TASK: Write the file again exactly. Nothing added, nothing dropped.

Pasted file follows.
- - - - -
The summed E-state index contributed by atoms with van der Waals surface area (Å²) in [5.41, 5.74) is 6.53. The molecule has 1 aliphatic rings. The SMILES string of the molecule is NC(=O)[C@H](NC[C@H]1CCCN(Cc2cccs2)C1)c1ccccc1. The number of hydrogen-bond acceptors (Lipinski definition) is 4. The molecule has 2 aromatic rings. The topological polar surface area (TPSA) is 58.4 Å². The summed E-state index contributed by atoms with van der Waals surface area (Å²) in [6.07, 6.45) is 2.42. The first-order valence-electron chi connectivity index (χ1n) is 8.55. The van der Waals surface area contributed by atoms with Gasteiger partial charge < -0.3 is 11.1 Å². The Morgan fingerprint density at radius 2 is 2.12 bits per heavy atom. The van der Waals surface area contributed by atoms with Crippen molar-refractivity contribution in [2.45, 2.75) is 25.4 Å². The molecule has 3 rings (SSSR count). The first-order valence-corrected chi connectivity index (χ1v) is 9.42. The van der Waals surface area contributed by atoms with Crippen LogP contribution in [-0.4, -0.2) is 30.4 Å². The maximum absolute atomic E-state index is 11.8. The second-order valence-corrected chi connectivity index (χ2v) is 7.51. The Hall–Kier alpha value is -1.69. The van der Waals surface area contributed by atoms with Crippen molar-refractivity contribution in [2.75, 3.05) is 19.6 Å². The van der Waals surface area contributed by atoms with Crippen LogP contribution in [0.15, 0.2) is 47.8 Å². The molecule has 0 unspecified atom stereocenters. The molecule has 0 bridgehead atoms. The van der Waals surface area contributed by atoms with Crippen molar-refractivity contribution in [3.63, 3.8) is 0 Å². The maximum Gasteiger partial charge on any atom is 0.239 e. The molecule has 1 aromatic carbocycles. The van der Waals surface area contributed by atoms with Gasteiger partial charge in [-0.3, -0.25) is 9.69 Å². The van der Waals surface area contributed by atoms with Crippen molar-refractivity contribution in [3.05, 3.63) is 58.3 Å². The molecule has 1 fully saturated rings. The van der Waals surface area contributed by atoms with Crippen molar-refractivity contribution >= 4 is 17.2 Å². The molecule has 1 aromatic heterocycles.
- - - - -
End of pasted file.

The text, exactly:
The summed E-state index contributed by atoms with van der Waals surface area (Å²) in [5.41, 5.74) is 6.53. The molecule has 1 aliphatic rings. The SMILES string of the molecule is NC(=O)[C@H](NC[C@H]1CCCN(Cc2cccs2)C1)c1ccccc1. The number of hydrogen-bond acceptors (Lipinski definition) is 4. The molecule has 2 aromatic rings. The topological polar surface area (TPSA) is 58.4 Å². The summed E-state index contributed by atoms with van der Waals surface area (Å²) in [6.07, 6.45) is 2.42. The first-order valence-electron chi connectivity index (χ1n) is 8.55. The van der Waals surface area contributed by atoms with Gasteiger partial charge < -0.3 is 11.1 Å². The Morgan fingerprint density at radius 2 is 2.12 bits per heavy atom. The van der Waals surface area contributed by atoms with Crippen molar-refractivity contribution in [2.45, 2.75) is 25.4 Å². The molecule has 3 rings (SSSR count). The first-order valence-corrected chi connectivity index (χ1v) is 9.42. The van der Waals surface area contributed by atoms with Crippen LogP contribution in [-0.4, -0.2) is 30.4 Å². The maximum absolute atomic E-state index is 11.8. The second-order valence-corrected chi connectivity index (χ2v) is 7.51. The Hall–Kier alpha value is -1.69. The van der Waals surface area contributed by atoms with Crippen molar-refractivity contribution in [2.75, 3.05) is 19.6 Å². The van der Waals surface area contributed by atoms with Crippen LogP contribution in [0.15, 0.2) is 47.8 Å². The molecule has 0 unspecified atom stereocenters. The molecule has 0 bridgehead atoms. The van der Waals surface area contributed by atoms with Crippen molar-refractivity contribution in [3.63, 3.8) is 0 Å². The maximum Gasteiger partial charge on any atom is 0.239 e. The molecule has 1 aromatic carbocycles. The van der Waals surface area contributed by atoms with Gasteiger partial charge in [-0.3, -0.25) is 9.69 Å². The van der Waals surface area contributed by atoms with Crippen molar-refractivity contribution in [3.05, 3.63) is 58.3 Å². The molecule has 1 fully saturated rings. The van der Waals surface area contributed by atoms with Crippen molar-refractivity contribution >= 4 is 17.2 Å². The molecule has 1 aromatic heterocycles.